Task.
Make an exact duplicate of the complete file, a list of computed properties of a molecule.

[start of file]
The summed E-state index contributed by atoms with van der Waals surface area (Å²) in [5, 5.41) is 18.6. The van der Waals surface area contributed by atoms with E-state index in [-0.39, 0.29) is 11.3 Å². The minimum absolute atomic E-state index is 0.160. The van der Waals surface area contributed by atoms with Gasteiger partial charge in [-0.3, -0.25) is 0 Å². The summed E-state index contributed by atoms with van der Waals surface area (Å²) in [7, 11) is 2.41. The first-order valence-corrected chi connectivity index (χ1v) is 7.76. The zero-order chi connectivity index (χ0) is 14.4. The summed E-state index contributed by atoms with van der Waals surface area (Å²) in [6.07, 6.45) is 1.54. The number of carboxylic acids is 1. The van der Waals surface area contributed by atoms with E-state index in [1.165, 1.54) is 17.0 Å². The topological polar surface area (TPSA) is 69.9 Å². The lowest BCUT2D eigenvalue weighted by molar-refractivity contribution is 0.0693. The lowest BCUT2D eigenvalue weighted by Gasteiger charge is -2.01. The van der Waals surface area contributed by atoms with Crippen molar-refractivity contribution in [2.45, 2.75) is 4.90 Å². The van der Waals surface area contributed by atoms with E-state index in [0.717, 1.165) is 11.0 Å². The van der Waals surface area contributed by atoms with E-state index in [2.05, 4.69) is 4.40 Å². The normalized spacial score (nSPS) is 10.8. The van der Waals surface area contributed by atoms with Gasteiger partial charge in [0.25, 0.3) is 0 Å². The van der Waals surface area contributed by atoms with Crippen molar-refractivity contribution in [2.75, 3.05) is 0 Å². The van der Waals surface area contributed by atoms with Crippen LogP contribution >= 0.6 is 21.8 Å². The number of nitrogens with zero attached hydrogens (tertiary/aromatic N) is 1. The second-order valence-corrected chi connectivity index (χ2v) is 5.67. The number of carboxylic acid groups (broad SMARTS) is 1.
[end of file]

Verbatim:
The summed E-state index contributed by atoms with van der Waals surface area (Å²) in [5, 5.41) is 18.6. The van der Waals surface area contributed by atoms with E-state index in [-0.39, 0.29) is 11.3 Å². The minimum absolute atomic E-state index is 0.160. The van der Waals surface area contributed by atoms with Gasteiger partial charge in [-0.3, -0.25) is 0 Å². The summed E-state index contributed by atoms with van der Waals surface area (Å²) in [7, 11) is 2.41. The first-order valence-corrected chi connectivity index (χ1v) is 7.76. The zero-order chi connectivity index (χ0) is 14.4. The summed E-state index contributed by atoms with van der Waals surface area (Å²) in [6.07, 6.45) is 1.54. The number of carboxylic acids is 1. The van der Waals surface area contributed by atoms with E-state index in [1.165, 1.54) is 17.0 Å². The topological polar surface area (TPSA) is 69.9 Å². The lowest BCUT2D eigenvalue weighted by molar-refractivity contribution is 0.0693. The lowest BCUT2D eigenvalue weighted by Gasteiger charge is -2.01. The van der Waals surface area contributed by atoms with Crippen molar-refractivity contribution in [2.45, 2.75) is 4.90 Å². The van der Waals surface area contributed by atoms with E-state index in [0.717, 1.165) is 11.0 Å². The van der Waals surface area contributed by atoms with E-state index in [2.05, 4.69) is 4.40 Å². The normalized spacial score (nSPS) is 10.8. The van der Waals surface area contributed by atoms with Gasteiger partial charge in [0.25, 0.3) is 0 Å². The van der Waals surface area contributed by atoms with Crippen molar-refractivity contribution in [2.75, 3.05) is 0 Å². The van der Waals surface area contributed by atoms with Crippen LogP contribution >= 0.6 is 21.8 Å². The number of nitrogens with zero attached hydrogens (tertiary/aromatic N) is 1. The second-order valence-corrected chi connectivity index (χ2v) is 5.67. The number of carboxylic acid groups (broad SMARTS) is 1.